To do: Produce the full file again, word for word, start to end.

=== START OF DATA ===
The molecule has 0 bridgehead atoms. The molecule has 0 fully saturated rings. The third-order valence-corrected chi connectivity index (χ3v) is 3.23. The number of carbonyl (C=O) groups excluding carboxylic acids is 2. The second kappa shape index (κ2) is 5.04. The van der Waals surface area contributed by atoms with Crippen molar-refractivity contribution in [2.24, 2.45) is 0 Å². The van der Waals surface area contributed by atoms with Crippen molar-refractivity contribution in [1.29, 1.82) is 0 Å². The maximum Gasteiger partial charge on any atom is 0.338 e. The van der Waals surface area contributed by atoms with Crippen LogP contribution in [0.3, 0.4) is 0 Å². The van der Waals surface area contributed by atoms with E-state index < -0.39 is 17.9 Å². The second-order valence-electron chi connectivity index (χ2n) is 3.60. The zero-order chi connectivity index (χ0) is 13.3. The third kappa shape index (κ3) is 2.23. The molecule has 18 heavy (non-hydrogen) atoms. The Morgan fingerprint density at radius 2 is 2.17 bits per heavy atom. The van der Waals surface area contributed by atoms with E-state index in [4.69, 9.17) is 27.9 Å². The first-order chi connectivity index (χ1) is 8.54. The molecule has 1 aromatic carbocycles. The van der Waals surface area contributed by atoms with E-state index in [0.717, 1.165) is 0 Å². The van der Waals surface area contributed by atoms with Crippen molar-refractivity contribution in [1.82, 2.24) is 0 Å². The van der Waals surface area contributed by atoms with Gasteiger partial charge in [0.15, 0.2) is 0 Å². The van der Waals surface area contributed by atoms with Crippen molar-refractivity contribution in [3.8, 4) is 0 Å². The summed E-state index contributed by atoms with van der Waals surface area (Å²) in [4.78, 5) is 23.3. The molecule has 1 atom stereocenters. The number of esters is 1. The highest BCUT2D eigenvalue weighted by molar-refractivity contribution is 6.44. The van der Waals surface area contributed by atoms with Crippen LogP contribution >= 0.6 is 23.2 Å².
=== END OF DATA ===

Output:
The molecule has 0 bridgehead atoms. The molecule has 0 fully saturated rings. The third-order valence-corrected chi connectivity index (χ3v) is 3.23. The number of carbonyl (C=O) groups excluding carboxylic acids is 2. The second kappa shape index (κ2) is 5.04. The van der Waals surface area contributed by atoms with Crippen molar-refractivity contribution in [2.24, 2.45) is 0 Å². The van der Waals surface area contributed by atoms with Crippen molar-refractivity contribution in [1.29, 1.82) is 0 Å². The maximum Gasteiger partial charge on any atom is 0.338 e. The van der Waals surface area contributed by atoms with Crippen LogP contribution in [0.3, 0.4) is 0 Å². The van der Waals surface area contributed by atoms with E-state index < -0.39 is 17.9 Å². The second-order valence-electron chi connectivity index (χ2n) is 3.60. The zero-order chi connectivity index (χ0) is 13.3. The third kappa shape index (κ3) is 2.23. The molecule has 18 heavy (non-hydrogen) atoms. The Morgan fingerprint density at radius 2 is 2.17 bits per heavy atom. The van der Waals surface area contributed by atoms with E-state index in [4.69, 9.17) is 27.9 Å². The first-order chi connectivity index (χ1) is 8.54. The molecule has 1 aromatic carbocycles. The van der Waals surface area contributed by atoms with E-state index in [0.717, 1.165) is 0 Å². The van der Waals surface area contributed by atoms with Crippen molar-refractivity contribution in [1.82, 2.24) is 0 Å². The van der Waals surface area contributed by atoms with Gasteiger partial charge in [0.15, 0.2) is 0 Å². The van der Waals surface area contributed by atoms with Crippen molar-refractivity contribution in [3.8, 4) is 0 Å². The summed E-state index contributed by atoms with van der Waals surface area (Å²) in [4.78, 5) is 23.3. The molecule has 1 atom stereocenters. The number of esters is 1. The highest BCUT2D eigenvalue weighted by molar-refractivity contribution is 6.44. The van der Waals surface area contributed by atoms with Crippen LogP contribution >= 0.6 is 23.2 Å².